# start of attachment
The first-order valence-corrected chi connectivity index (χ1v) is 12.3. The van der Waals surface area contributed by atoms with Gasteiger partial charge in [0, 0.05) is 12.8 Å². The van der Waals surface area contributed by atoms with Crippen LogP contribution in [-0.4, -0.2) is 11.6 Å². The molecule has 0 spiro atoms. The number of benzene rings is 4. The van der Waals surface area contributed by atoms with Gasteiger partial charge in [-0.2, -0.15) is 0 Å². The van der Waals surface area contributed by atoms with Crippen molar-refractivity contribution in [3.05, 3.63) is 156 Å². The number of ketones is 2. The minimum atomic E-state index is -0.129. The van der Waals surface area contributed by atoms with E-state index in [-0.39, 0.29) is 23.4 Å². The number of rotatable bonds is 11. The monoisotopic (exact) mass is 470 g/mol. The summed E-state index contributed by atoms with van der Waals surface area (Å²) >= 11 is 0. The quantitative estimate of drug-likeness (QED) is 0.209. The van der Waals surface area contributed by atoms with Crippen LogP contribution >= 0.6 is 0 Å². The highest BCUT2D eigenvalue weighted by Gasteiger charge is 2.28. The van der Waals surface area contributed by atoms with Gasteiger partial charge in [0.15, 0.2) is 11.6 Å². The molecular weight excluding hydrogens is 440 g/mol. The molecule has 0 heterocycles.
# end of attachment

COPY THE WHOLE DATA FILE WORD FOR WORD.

The first-order valence-corrected chi connectivity index (χ1v) is 12.3. The van der Waals surface area contributed by atoms with Gasteiger partial charge in [0, 0.05) is 12.8 Å². The van der Waals surface area contributed by atoms with Crippen LogP contribution in [-0.4, -0.2) is 11.6 Å². The molecule has 0 spiro atoms. The number of benzene rings is 4. The van der Waals surface area contributed by atoms with Gasteiger partial charge in [-0.2, -0.15) is 0 Å². The van der Waals surface area contributed by atoms with Crippen molar-refractivity contribution in [3.05, 3.63) is 156 Å². The number of ketones is 2. The minimum atomic E-state index is -0.129. The van der Waals surface area contributed by atoms with E-state index in [-0.39, 0.29) is 23.4 Å². The number of rotatable bonds is 11. The monoisotopic (exact) mass is 470 g/mol. The summed E-state index contributed by atoms with van der Waals surface area (Å²) >= 11 is 0. The quantitative estimate of drug-likeness (QED) is 0.209. The van der Waals surface area contributed by atoms with Crippen LogP contribution >= 0.6 is 0 Å². The highest BCUT2D eigenvalue weighted by Gasteiger charge is 2.28. The van der Waals surface area contributed by atoms with Gasteiger partial charge in [0.15, 0.2) is 11.6 Å². The molecular weight excluding hydrogens is 440 g/mol. The molecule has 0 heterocycles.